Book Review: Looking For Alaska
I ventured into John Green’s books after the amazing story I found in his most recent book “The Fault In Our Stars“. They say TFIOS is his greatest work yet. While I did have an insurmountable joy reading TFIOS, I can’t help but feel emotionally lonely days after finishing Looking For Alaska. I mean, both were great books and both had their own world to dominate in but I liked the character development and the plot of LFA better than TFIOS. What do I mean by this? Let me explain below.
Before I get to that, let me say a few things for this book. This is, after all, a book review for LFA. Let’s begin with what this book offers the reader.
1. Crazy college life type of story
2. Crazy friends
3. Crazy stunts
4. Crazy love
5. Crazy realizations
Simply put, this book is a pretty crazy book from my perspective. It’s a good thing, though. Books like this are rarely written. And if written at all, rarely written so well. It’s not your ordinary slice of life book. What separates this from most of its genre is the character development. John Green’s expertise lies in his ability to develop characters, every character, as if each one was the main and he can do this using so little words and so little dialogue too. All he has to do is provide a background and a few lines and the reader can automatically do his or her own thinking. That’s his magic: he doesn’t treat the reader as if they weren’t old enough to think for themselves. John Green treats his audience as people who shared the same experiences he had. And he applies it so well in this book. It’s like I’ve known the characters all my life.
And because I thought I’ve known them all my life is the reason why my heart was shattered when it happened. John made sure the reader would get to see how the characters cope with that event, however, and he didn’t write it too long nor too quick. John simply made the characters real enough that the reader would’ve also felt the same emotions and the same fits of fury, sadness, and how to get past those fits. If anything, this book taught me to live a life that is unanswered. Life is so full of questions it’s crazy how people can just die and not regret having some of them unanswered. But John Green simply wanted the reader to understand that you can’t have an answer, or an end, to anything you want to have it for. John Green made it a point to live a satisfied life despite the numerous dissatisfaction we all would end up incurring by the time we’re ready for our graves.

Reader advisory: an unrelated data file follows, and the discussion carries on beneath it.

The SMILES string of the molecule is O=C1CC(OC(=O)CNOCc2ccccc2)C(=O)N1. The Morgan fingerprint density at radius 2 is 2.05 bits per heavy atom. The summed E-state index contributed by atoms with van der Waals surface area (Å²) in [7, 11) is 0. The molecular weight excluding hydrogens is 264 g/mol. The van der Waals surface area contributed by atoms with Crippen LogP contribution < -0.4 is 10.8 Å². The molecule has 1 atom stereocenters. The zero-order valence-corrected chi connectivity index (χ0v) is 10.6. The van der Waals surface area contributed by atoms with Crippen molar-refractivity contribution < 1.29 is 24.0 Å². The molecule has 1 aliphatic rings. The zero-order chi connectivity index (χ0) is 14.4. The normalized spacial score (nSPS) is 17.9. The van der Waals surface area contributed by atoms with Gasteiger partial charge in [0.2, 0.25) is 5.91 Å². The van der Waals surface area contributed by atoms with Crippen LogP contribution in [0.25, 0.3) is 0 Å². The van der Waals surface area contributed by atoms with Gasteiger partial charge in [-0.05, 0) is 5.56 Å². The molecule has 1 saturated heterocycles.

As for the comparison between the two books:
TFIOS’ plot revolved around two terminally ill lovers whom the reader knows one of them will die. The story focused on how typical cancer-stricken people with a not so typical attitude handled their lives and their disease and how they affect and will affect the world around them. Right there you actually expect a loneliness from the book. It doesn’t surprise you as much but somehow it still gives people that heartache that they can’t let go of for a few days.
LFA’s plot revolved around typical college friends with a not to typical attitude towards living a good life. I’m not a spoiler in reviews, well mostly, but the biggest thing that happened here isn’t what happens between before and after (you’ll understand once you read this) but what happens with the characters and how they emotionally grew. The ties that they built in this story is very deep and somewhat very familiar as with most readers having experienced or currently experiencing a similar relationship with their own band of crazy friends.
The big difference between the two is the familiarity or the way the book relates to the reader. TFIOS is dedicated to a girl who died of a thyroid cancer who happened to be John Green’s very special friend. John Green didn’t specifically write to appeal to readers but mainly to let the people know that not everyone struggling with a terminal disease such as cancer is all sad or all happy. He wanted them to know that they’re still regular people with just a very different perspective of life as the result of their terminal diagnosis. As you can see, John Green wanted to show something to the reader, he wanted to explain a concept while in LFA he simply wanted readers to know a story that he knows just about everyone can relate with. If you’re confused, how about this: how many people happen to know a very “different” girl or boy with a terminal disease versus the number of people who had or still have crazy friends? Obviously, the latter wins in the numbers category but it doesn’t mean TFIOS is the lesser book. It simply implies John Green’s purpose in writing them and I simply could relate better with LFA than TFIOS that I actually felt, and still feel, the emotional impact of the book’s story. TFIOS had a very bittersweet ending but LFA ended it with practically a much deeper philosophical lesson in life. And this is why I think Looking For Alaska is the better book. Not to mention that this is John Green’s first novel in which I believe is and will always be his greatest work.
I’ll share with you one of the biggest quotes that ever hit the internet:
I even memorized it the night I read it. And everyone else made it so popular specially this quote:
OVERALL RATING: 10/10
You can’t just live your life skipping books like this. You just can’t. It’s unacceptable and deplorable.